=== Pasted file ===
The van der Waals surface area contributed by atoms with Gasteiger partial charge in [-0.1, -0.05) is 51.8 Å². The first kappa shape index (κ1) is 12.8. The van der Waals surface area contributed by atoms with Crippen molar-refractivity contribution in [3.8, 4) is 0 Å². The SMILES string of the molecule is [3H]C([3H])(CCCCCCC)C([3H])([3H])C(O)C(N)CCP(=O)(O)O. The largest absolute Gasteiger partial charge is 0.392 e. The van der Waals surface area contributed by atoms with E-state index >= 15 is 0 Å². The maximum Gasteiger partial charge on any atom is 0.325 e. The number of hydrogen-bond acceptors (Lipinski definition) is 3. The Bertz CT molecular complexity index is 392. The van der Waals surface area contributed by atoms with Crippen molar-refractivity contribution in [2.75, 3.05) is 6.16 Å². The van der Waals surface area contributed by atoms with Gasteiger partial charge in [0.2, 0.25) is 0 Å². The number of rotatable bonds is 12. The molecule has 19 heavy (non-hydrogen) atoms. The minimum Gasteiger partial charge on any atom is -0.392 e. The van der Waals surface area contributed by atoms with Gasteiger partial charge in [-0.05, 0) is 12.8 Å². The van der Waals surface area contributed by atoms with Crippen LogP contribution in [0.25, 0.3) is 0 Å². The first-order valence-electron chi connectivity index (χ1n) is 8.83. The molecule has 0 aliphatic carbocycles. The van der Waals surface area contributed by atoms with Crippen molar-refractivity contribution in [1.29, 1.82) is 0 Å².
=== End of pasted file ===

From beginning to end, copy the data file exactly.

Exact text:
The van der Waals surface area contributed by atoms with Gasteiger partial charge in [-0.1, -0.05) is 51.8 Å². The first kappa shape index (κ1) is 12.8. The van der Waals surface area contributed by atoms with Crippen molar-refractivity contribution in [3.8, 4) is 0 Å². The SMILES string of the molecule is [3H]C([3H])(CCCCCCC)C([3H])([3H])C(O)C(N)CCP(=O)(O)O. The largest absolute Gasteiger partial charge is 0.392 e. The van der Waals surface area contributed by atoms with E-state index >= 15 is 0 Å². The maximum Gasteiger partial charge on any atom is 0.325 e. The number of hydrogen-bond acceptors (Lipinski definition) is 3. The Bertz CT molecular complexity index is 392. The van der Waals surface area contributed by atoms with Crippen molar-refractivity contribution in [2.75, 3.05) is 6.16 Å². The van der Waals surface area contributed by atoms with Gasteiger partial charge in [0.2, 0.25) is 0 Å². The number of rotatable bonds is 12. The molecule has 19 heavy (non-hydrogen) atoms. The minimum Gasteiger partial charge on any atom is -0.392 e. The van der Waals surface area contributed by atoms with Gasteiger partial charge in [-0.05, 0) is 12.8 Å². The van der Waals surface area contributed by atoms with Crippen LogP contribution in [0.25, 0.3) is 0 Å². The first-order valence-electron chi connectivity index (χ1n) is 8.83. The molecule has 0 aliphatic carbocycles. The van der Waals surface area contributed by atoms with Crippen molar-refractivity contribution in [1.29, 1.82) is 0 Å².